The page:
By T. Katz.
(Softcover; Lulu Press, 2014)
Review by Francis DiMenno
This is a children’s book which sets out to teach the fledgling musician a few of the more important musical terms, and to encourage them to put in the hard work of mastering a musical instrument by means of consistent and thoughtful practice. It succeeds in this aim, mostly by using the well-worn trope of creating a character, Priscilla, who loathes her piano lessons. She is also plagued by her mean older brother; her practical and stubborn workaholic father; her demanding music teacher, and her challenging studies. Only her mother provides a safe haven from all the sturm und drang (mostly by stuffing her daughter with sugary treats, but that’s beside the point). Like a standard television ad campaign, this book works along the following lines: Product-related crisis; product introduction, and crisis resolution. In this case, the product which is introduced is the spirit of Pythagoras, dressed in an implausible tuxedo and seemingly omniscient regarding all categories of classical music. This magical helper (another well-worn trope) introduces Priscilla to musical terminology and dispenses spirited, so to speak, pep talks designed to wear away her resistance to doing her keyboard exercises. The drama in all this consists mainly of the working class Italian father who had to quit studying guitar at the age of 12 in order to support his family. In 1972? That’s rather hard to swallow. But this book is not designed to make you think too hard. It’s mainly an anodyne and only mildly didactic romp through the trials and tribulations of middle school, with some musical terminology thrown in. Spoiler: We come to find out that eventually the mother and the daughter manage to make the iron-assed and hard-hearted father modify his ways somewhat. He turns out to be… a Carol King fan. Wow. (I definitely didn’t see that coming.)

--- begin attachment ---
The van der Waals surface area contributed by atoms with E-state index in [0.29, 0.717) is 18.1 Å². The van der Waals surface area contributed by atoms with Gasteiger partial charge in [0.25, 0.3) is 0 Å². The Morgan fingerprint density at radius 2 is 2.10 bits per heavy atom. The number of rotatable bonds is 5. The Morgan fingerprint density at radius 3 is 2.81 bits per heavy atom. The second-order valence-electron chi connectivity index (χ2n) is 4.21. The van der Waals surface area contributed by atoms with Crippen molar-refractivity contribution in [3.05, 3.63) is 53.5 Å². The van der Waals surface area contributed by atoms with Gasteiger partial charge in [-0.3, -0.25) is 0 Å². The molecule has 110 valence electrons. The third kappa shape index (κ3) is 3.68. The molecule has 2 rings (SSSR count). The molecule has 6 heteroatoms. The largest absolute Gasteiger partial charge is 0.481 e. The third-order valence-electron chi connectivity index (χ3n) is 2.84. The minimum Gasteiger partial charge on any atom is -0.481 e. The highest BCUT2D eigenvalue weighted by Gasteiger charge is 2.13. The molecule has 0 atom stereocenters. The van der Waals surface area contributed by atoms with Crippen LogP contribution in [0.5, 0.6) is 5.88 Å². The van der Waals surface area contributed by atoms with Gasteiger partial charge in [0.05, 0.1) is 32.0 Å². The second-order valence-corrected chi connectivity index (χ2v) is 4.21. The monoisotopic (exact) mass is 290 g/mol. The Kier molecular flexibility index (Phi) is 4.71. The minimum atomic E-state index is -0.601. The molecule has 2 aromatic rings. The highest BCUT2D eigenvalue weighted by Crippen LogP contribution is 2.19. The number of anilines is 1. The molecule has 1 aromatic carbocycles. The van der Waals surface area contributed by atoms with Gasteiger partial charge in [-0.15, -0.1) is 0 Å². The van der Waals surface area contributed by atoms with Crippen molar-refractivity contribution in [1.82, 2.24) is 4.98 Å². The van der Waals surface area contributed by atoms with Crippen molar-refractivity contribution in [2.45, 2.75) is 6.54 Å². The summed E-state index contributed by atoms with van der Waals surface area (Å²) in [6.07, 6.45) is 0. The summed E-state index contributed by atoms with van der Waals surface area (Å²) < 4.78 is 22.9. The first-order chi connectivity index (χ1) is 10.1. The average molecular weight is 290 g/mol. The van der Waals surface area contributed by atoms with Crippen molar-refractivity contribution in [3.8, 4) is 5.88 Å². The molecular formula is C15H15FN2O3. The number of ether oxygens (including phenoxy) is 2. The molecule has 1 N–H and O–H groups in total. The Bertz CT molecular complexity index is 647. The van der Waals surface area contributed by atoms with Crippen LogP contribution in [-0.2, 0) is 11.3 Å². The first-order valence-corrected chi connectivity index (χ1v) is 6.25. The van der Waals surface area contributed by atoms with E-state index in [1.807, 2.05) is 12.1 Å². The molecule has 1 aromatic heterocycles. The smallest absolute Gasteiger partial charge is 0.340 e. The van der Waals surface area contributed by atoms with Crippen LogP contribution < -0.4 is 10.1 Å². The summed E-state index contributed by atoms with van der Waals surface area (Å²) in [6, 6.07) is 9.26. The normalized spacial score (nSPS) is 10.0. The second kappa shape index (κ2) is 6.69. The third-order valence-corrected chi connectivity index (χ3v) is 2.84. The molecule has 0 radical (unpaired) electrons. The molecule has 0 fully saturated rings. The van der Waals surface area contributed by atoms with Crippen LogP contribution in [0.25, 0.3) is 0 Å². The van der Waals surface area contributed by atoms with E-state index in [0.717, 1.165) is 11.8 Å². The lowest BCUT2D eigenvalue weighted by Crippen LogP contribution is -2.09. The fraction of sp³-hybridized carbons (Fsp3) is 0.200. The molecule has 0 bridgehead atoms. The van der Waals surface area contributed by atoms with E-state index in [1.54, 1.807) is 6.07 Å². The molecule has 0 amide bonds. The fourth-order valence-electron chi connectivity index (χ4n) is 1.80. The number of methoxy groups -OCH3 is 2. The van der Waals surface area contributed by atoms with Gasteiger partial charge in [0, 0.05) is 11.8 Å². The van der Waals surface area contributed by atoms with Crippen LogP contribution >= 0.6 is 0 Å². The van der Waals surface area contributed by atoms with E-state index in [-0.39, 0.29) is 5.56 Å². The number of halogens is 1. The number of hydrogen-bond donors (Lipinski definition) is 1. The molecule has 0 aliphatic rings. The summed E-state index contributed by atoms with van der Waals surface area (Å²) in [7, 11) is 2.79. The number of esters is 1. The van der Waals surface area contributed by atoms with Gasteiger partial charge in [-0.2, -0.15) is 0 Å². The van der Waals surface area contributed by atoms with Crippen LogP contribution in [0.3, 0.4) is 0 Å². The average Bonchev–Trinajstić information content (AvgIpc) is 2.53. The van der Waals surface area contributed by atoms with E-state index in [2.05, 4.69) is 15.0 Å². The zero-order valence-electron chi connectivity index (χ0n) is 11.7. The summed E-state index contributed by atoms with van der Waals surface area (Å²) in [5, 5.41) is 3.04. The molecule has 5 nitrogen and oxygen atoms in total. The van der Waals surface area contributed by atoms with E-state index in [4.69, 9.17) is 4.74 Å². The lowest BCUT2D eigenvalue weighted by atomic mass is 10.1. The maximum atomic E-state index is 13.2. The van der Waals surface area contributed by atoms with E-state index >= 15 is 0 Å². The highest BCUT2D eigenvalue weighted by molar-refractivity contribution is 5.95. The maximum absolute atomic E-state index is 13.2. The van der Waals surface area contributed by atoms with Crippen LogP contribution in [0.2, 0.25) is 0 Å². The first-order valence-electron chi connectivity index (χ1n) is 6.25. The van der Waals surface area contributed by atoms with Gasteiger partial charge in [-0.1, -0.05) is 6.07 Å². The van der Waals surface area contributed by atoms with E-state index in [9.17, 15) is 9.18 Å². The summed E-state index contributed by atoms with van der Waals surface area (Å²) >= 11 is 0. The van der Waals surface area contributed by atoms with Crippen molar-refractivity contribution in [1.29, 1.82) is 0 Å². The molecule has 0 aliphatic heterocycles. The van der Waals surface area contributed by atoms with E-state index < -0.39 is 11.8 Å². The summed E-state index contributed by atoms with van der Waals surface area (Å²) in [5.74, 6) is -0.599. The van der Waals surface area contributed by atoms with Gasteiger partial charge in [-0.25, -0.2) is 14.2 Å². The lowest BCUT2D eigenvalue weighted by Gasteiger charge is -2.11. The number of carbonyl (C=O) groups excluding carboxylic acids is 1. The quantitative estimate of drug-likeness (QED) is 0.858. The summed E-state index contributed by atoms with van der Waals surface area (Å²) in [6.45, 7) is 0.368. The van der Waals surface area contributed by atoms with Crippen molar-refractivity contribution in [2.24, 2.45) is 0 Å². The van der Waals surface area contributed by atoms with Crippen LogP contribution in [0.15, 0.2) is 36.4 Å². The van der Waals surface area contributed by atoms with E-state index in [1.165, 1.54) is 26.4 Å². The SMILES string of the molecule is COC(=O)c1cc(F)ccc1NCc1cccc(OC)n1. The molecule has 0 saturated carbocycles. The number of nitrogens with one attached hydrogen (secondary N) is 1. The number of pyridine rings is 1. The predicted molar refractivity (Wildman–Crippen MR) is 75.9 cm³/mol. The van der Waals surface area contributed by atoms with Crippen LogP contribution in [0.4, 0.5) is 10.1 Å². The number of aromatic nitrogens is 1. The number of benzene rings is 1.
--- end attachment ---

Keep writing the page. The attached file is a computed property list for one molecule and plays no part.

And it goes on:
(Editor’s note: T. Katz is his is not well-know Boston musician Tim Catz)